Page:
Farmer v. Brennan

RESPONDENT: Edward Brennan, Warden
LOCATION: U.S. Penitentiary Terre Haute

DOCKET NO.: 92-7247
DECIDED BY: Rehnquist Court (1993-1994)
LOWER COURT: United States Court of Appeals for the Seventh Circuit

CITATION: 511 US 825 (1994)
ARGUED: Jan 12, 1994
DECIDED: Jun 06, 1994
GRANTED: Oct 04, 1993

Elizabeth Alexander - on behalf of the Petitioner
Paul Bender - on behalf of the Respondents

Facts of the case

Dee Farmer, a biological male, underwent estrogen therapy, received silicone breast implants and underwent unsuccessful sex reassignment surgery. Farmer was convicted and sentenced to prison on federal criminal charges. Prison medical personnel diagnosed Farmer as a transsexual. Farmer was generally kept separate from the general male population, in part because of Farmer’s misconduct, but also because of safety concerns.

Farmer was transferred to the U.S. Penitentiary Terre Haute and placed in the general male population in accordance with prison policy. Within two weeks, a cellmate allegedly beat and raped Farmer. Farmer sued in federal district court, alleging that prison officials deliberately and indifferently failed to protect a prisoner. This violated Farmer’s protection against cruel and unusual punishment under the Eighth Amendment. Farmer sought damages and an injunction against future incarceration in any prison. The district court granted summary judgment in favor of the prison officials, noting that Farmer never complained or expressed any safety concerns prior to the incident. The U.S. Court of Appeals for the Seventh Circuit affirmed.


Is Farmer entitled to damages or an injunction against various federal prison officials responsible for transferring him to, or assigning Farmer within, a prison facility where Farmer was sexually assaulted by another inmate?

Media for Farmer v. Brennan

Audio Transcription for Oral Argument - January 12, 1994 in Farmer v. Brennan

Audio Transcription for Opinion Announcement - June 06, 1994 in Farmer v. Brennan

David H. Souter:

The first of the two is Farmer and Brennan, No. 92-7247.

This case is here on certiorari to the Court of Appeals for the Seventh Circuit and it requires us to define the term, "deliberate indifference".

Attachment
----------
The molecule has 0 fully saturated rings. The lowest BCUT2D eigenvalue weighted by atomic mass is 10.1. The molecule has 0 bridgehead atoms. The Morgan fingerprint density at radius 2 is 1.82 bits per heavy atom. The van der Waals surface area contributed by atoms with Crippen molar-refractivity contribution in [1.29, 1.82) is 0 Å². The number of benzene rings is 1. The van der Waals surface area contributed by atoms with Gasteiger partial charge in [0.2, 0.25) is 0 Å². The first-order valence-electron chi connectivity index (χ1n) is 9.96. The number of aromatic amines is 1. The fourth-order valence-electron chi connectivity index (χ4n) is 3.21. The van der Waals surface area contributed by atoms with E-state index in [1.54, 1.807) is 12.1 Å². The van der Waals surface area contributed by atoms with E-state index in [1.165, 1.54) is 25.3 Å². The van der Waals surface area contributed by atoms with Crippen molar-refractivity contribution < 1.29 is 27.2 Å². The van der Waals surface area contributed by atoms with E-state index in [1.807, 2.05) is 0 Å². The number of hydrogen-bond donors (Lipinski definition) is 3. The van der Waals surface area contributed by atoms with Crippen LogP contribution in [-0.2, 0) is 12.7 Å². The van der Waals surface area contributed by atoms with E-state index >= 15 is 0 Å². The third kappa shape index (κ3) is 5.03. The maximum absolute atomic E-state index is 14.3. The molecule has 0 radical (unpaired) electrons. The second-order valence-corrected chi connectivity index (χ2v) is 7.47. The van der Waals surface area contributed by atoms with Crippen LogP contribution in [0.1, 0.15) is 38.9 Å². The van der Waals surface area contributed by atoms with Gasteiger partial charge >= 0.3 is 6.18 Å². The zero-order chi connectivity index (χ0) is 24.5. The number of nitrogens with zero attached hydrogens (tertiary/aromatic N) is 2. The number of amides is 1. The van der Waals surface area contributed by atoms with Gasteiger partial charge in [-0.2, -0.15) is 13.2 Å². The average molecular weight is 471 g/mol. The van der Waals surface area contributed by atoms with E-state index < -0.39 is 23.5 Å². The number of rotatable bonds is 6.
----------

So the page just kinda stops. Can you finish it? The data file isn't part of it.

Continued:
Under the Eighth Amendment, prison officials have a duty to ensure that prison inmates receive adequate food, clothing, shelter, and medical care, and to protect prisoners from violence at the hands of other prisoners.

Prison officials violate that constitutional duty when they act with deliberate indifference to a substantial risk of serious harm to an inmate.

In an opinion filed with the Clerk today, we hold that a prison official may be held liable for acting with deliberate indifference to a substantial risk of serious harm only if he is aware of that risk and disregards it by failing to take reasonable measures to abate it.

That subjective definition of deliberate indifference is the equivalent of the recklessness as generally used in the criminal law and it is compelled by Wilson and Seiter decided in 1991 which interpreted the word "punishment" in a Cruel and Unusual Punishments Clause to mandate inquiry into a prison official state of mind in which held that inmates challenging the conditions of their confinement must satisfy what we called a subjective requirement.

In object to approach deliberate indifference adapted by some Courts of Appeals and urged on us by petitioners simply incompatible with our precedent.

The prisoner here is a federal prisoner who is a transsexual and who respondent, federal prison officials agree, projects feminine characteristics.

The petitioner claimed to have been beaten and raped by another inmate after being transferred to a federal penitentiary and placed in its general prison population.

The District Court dismissed petitioner's lawsuit which claimed the violation of the Eighth Amendment in respondent's deliberate indifference to petitioner's safety and the Seventh Circuit narrowly affirmed.

Because the District Court may have applied a stricter test than the one we adapt today, we vacate the decision below and remand for further proceedings.

Justice Blackmun and Justice Stevens have filed concurring opinions; Justice Thomas has filed an opinion concurring in the judgment.